Over the last couple years, scientists have grown blood vessels, skin, parts of organs, and even vaginas in the lab. But now, for the first time, they've managed to grow three dimensional, "brain-like" tissue (from rats)—with the express purpose of injuring it to see what happens.
Of course, that's not really the only purpose of doing this, but it's what's been done so far. In a paper published in Proceedings of the National Academy of Sciences, Tufts University researcher David Kaplan details a process that has allowed him and his team to make 3D brain tissue to study injury.
Until now, the only way to actually research brain injuries caused by concussions, bomb blasts, and even new drugs has been to do it with actual brains, in actual humans, rats, or other animals (unfortunately, usually postmortem). We've had no real in-vitro options for doing any of this research, because every brain scientists have tried to grow has died within a day of being created.
It's not, of course, a real brain (though I'm going to refer it as one for the rest of this article)—you can't just pop it into a living creature and expect it to function, and there's a lot more to a brain than a bunch of neurons. But these brains have both grey matter and white matter, organize themselves in a manner much like a brain, and apparently express a much higher number of genes than neurons do when they are simply grown on a two dimensional dish.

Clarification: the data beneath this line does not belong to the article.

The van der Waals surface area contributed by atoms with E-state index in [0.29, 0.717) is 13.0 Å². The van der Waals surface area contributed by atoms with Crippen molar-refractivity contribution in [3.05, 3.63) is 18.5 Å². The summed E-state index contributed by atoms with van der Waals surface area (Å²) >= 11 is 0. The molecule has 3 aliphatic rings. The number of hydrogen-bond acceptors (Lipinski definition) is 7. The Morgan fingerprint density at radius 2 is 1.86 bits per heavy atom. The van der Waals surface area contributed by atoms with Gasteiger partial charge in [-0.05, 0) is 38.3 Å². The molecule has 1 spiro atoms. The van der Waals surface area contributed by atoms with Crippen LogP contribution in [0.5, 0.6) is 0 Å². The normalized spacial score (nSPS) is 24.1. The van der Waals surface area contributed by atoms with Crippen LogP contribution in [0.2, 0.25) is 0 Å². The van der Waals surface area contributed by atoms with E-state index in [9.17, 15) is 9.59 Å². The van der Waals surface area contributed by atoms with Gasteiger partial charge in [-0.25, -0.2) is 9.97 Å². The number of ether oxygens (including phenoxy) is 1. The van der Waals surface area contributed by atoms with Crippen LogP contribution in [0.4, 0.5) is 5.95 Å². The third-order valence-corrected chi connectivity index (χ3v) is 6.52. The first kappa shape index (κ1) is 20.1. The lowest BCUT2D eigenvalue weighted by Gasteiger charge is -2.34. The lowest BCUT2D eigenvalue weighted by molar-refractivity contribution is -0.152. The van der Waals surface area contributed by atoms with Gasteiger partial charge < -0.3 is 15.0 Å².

The brains grown at Tufts are also unlike the "mini brains" that have been grown before: Those were created using stem cells, and the lack of blood supply keeps them limited to just four millimeters in diameter. Tufts' brains shouldn't have that limitation, and they're able to survive for long periods in the lab, allowing longer-term growth and study.
"We show that, on injury, this brain-like tissue responds in vitro with biochemical and electrophysiological outcomes that mimic observations in vivo," Kaplan wrote in the study. "This modular 3D brain-like tissue is capable of real-time nondestructive assessments, offering previously unidentified directions for studies of brain homeostasis and injury."
How do they know that? Because they went and dropped the brains, then measured its activity immediately following.
"With the system we have, you can essentially track the tissue response to traumatic brain injury in real time," he said in a statement. "Most importantly, you can also start to track repair and what happens over longer periods of time."
The hope is that the brains can be used to study brain implants, the effects of electric brain hacking, brain responses to drugs, and the way the organ changes when it gets certain diseases.
The main breakthrough here is the method in which the brains were grown. Usually, neurons are grown on a 2D collagen plate. That's worked just fine in terms of making the neurons themselves, but anytime they were stimulated to grow in three dimensions, they degraded and died, often very quickly. But Kaplan and his team created a scaffolding for the neurons to grow on—made out of a silk protein—which seems to do the trick.
The brains grow and anchor themselves onto this scaffolding, then develop, more or less, into brains. So hey, even if we never get to the point where we can create full-scale human brains in the lab, maybe we can at least create a sustainable source of zombie food.